According to a recent FDA report, the September 14th CDC-confirmed E coli outbreak affecting 204 people in 26 states was traced back to Monterey County spinach grower and producer, Natural Selection Foods in San Juan Bautista, CA. But contamination is not a new problem for producers of leafy vegetables from this region. In fact, an FDA Update from October 6, 2006 states there has been a long history of E. coli O157:H7 outbreaks involving leafy greens from central California. In its November, 4, 2005 letter to California lettuce growers and packers, FDA cited 18 E coli outbreaks since 1995, of which eight completed tracebacks lead to Salinas, California.
FDA is checking several potential sources for the E coli, which is known to come from cattle feces, but has yet to list a definitive root cause. With cattle ranches nearby the producer, potential sources under investigation by the California Department of Health Services include improper handling of manure as fertilizer, agricultural runoff, stray cattle, and infected irrigation water, the latter of which has been suspect for some years by some government officials. Farms in the area use recycled sewage-derived water for spray irrigation, which is transported in underground pipelines from a public water treatment center.
Although effluent water meets all EPA guidelines, the USDA suspects pathogen "regrowth" in the transmission of the water. A USDA lab study assessed the survival and regrowth potential present in tertiary effluent as it passed through a model distribution system over an 11-day period. It found that population numbers of bacteria increased by three to four orders of magnitude, potentially placing the water out of compliance at its point of intended use.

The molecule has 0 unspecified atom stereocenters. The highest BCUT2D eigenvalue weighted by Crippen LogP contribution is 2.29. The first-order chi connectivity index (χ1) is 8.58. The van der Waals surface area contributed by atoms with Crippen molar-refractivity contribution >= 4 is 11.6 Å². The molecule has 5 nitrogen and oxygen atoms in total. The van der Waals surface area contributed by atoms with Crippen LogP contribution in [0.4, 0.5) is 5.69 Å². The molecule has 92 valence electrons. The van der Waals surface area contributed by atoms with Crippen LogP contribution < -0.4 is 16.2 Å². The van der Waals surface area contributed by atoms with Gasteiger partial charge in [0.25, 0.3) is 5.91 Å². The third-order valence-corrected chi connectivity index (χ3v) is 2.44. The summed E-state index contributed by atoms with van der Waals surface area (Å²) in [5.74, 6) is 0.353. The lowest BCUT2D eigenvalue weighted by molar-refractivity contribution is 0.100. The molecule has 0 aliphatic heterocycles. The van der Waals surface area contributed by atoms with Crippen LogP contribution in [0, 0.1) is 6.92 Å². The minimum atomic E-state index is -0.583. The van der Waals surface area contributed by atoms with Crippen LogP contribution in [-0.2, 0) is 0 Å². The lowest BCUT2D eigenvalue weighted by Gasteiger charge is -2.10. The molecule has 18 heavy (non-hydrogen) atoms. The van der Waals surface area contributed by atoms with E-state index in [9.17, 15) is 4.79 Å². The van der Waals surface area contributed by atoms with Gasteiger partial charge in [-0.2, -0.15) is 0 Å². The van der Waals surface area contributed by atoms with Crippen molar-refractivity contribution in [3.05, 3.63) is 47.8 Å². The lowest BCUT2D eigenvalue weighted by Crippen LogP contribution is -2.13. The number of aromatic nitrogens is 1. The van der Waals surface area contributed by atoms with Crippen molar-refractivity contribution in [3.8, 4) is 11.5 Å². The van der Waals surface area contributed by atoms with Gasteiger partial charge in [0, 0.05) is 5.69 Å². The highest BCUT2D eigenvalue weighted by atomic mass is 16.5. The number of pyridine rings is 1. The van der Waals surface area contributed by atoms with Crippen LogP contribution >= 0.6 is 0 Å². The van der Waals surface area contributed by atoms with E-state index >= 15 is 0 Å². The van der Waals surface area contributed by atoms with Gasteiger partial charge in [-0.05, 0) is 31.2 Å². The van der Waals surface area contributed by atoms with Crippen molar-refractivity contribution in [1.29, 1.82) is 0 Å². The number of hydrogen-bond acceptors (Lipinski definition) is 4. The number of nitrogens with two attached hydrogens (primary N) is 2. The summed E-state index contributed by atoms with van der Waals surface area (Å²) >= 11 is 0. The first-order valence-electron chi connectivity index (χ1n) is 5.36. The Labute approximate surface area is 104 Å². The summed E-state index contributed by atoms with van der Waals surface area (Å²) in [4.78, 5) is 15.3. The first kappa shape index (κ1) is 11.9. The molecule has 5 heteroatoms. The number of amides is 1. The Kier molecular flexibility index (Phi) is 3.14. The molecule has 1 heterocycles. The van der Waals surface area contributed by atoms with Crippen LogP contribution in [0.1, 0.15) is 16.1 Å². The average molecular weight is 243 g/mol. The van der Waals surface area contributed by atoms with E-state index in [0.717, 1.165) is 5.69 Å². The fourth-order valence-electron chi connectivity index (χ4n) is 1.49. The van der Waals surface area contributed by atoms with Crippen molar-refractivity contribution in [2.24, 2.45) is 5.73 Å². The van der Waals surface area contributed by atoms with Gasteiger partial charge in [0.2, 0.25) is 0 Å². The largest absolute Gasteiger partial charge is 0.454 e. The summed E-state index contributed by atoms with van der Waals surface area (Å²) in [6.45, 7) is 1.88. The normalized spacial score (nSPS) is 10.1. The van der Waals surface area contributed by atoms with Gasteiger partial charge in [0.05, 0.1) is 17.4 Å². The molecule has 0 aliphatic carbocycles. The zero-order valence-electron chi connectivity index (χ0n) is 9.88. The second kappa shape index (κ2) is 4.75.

There have not yet been tests with published results that show bacteria growth on plant leaves when delivered by spray irrigation. The USDA is diligently working on "recycled water" issues but reports several unknowns. "Using present technologies, municipal wastewater treatment may not completely disinfect recycled irrigation waters, allowing pathogenic microbial populations to re-grow in water storage and transmission systems. As a result, recycled water used for agricultural and municipal irrigation can contain enough pathogenic organisms to threaten human health."